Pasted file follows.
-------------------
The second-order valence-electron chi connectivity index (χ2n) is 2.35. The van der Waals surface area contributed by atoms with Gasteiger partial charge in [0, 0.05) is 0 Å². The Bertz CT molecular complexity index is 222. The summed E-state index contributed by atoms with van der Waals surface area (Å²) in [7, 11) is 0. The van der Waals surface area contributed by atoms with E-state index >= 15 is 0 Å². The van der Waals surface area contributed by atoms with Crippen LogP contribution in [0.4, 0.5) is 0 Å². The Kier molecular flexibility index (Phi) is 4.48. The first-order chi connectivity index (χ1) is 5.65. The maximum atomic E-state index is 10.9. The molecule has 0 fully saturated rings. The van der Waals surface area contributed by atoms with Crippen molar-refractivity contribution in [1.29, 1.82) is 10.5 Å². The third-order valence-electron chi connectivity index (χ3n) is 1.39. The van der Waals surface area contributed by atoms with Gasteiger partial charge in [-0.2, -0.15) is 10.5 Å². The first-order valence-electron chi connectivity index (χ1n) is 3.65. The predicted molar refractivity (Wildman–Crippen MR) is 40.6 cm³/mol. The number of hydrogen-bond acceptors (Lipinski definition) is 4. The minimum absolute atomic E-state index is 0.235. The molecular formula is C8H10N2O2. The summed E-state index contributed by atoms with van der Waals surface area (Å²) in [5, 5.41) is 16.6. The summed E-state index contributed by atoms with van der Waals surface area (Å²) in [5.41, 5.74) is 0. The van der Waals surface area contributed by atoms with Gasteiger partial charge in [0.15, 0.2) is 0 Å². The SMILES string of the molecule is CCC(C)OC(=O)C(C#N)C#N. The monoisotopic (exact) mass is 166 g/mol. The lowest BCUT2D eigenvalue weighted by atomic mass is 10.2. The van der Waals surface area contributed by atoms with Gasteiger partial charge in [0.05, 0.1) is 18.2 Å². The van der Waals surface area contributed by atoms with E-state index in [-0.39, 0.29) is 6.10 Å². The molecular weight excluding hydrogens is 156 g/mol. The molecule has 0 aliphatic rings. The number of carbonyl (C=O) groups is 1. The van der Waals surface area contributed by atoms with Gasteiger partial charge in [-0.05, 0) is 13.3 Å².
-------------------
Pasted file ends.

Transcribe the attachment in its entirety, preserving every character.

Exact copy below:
The second-order valence-electron chi connectivity index (χ2n) is 2.35. The van der Waals surface area contributed by atoms with Gasteiger partial charge in [0, 0.05) is 0 Å². The Bertz CT molecular complexity index is 222. The summed E-state index contributed by atoms with van der Waals surface area (Å²) in [7, 11) is 0. The van der Waals surface area contributed by atoms with E-state index >= 15 is 0 Å². The van der Waals surface area contributed by atoms with Crippen LogP contribution in [0.4, 0.5) is 0 Å². The Kier molecular flexibility index (Phi) is 4.48. The first-order chi connectivity index (χ1) is 5.65. The maximum atomic E-state index is 10.9. The molecule has 0 fully saturated rings. The van der Waals surface area contributed by atoms with Crippen molar-refractivity contribution in [1.29, 1.82) is 10.5 Å². The third-order valence-electron chi connectivity index (χ3n) is 1.39. The van der Waals surface area contributed by atoms with Gasteiger partial charge in [-0.2, -0.15) is 10.5 Å². The first-order valence-electron chi connectivity index (χ1n) is 3.65. The predicted molar refractivity (Wildman–Crippen MR) is 40.6 cm³/mol. The number of hydrogen-bond acceptors (Lipinski definition) is 4. The minimum absolute atomic E-state index is 0.235. The molecular formula is C8H10N2O2. The summed E-state index contributed by atoms with van der Waals surface area (Å²) in [5, 5.41) is 16.6. The summed E-state index contributed by atoms with van der Waals surface area (Å²) in [5.41, 5.74) is 0. The van der Waals surface area contributed by atoms with Gasteiger partial charge in [0.15, 0.2) is 0 Å². The SMILES string of the molecule is CCC(C)OC(=O)C(C#N)C#N. The monoisotopic (exact) mass is 166 g/mol. The lowest BCUT2D eigenvalue weighted by atomic mass is 10.2. The van der Waals surface area contributed by atoms with Gasteiger partial charge in [0.05, 0.1) is 18.2 Å². The van der Waals surface area contributed by atoms with E-state index in [-0.39, 0.29) is 6.10 Å². The molecular weight excluding hydrogens is 156 g/mol. The molecule has 0 aliphatic rings. The number of carbonyl (C=O) groups is 1. The van der Waals surface area contributed by atoms with Gasteiger partial charge in [-0.05, 0) is 13.3 Å².